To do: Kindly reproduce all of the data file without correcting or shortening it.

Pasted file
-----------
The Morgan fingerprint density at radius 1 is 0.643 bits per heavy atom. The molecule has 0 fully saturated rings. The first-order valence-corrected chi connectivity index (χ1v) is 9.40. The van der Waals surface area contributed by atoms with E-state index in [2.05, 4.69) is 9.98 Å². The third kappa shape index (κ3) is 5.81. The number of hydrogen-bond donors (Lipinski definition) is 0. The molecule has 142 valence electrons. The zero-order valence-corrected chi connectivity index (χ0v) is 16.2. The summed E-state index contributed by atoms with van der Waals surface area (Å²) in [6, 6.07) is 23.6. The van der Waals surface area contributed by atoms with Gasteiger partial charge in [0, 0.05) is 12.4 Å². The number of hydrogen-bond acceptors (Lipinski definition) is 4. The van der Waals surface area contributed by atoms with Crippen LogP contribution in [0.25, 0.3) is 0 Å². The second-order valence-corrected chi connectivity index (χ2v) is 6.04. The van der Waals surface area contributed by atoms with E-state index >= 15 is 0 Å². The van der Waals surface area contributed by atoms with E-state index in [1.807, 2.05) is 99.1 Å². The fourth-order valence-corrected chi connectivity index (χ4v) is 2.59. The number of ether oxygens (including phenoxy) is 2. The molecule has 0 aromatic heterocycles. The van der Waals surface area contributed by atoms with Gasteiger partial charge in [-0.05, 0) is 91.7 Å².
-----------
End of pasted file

The Morgan fingerprint density at radius 1 is 0.643 bits per heavy atom. The molecule has 0 fully saturated rings. The first-order valence-corrected chi connectivity index (χ1v) is 9.40. The van der Waals surface area contributed by atoms with E-state index in [2.05, 4.69) is 9.98 Å². The third kappa shape index (κ3) is 5.81. The number of hydrogen-bond donors (Lipinski definition) is 0. The molecule has 142 valence electrons. The zero-order valence-corrected chi connectivity index (χ0v) is 16.2. The summed E-state index contributed by atoms with van der Waals surface area (Å²) in [6, 6.07) is 23.6. The van der Waals surface area contributed by atoms with Gasteiger partial charge in [0, 0.05) is 12.4 Å². The number of hydrogen-bond acceptors (Lipinski definition) is 4. The van der Waals surface area contributed by atoms with Crippen LogP contribution in [0.25, 0.3) is 0 Å². The second-order valence-corrected chi connectivity index (χ2v) is 6.04. The van der Waals surface area contributed by atoms with E-state index >= 15 is 0 Å². The van der Waals surface area contributed by atoms with E-state index in [1.807, 2.05) is 99.1 Å². The fourth-order valence-corrected chi connectivity index (χ4v) is 2.59. The number of ether oxygens (including phenoxy) is 2. The molecule has 0 aromatic heterocycles. The van der Waals surface area contributed by atoms with Gasteiger partial charge in [-0.05, 0) is 91.7 Å².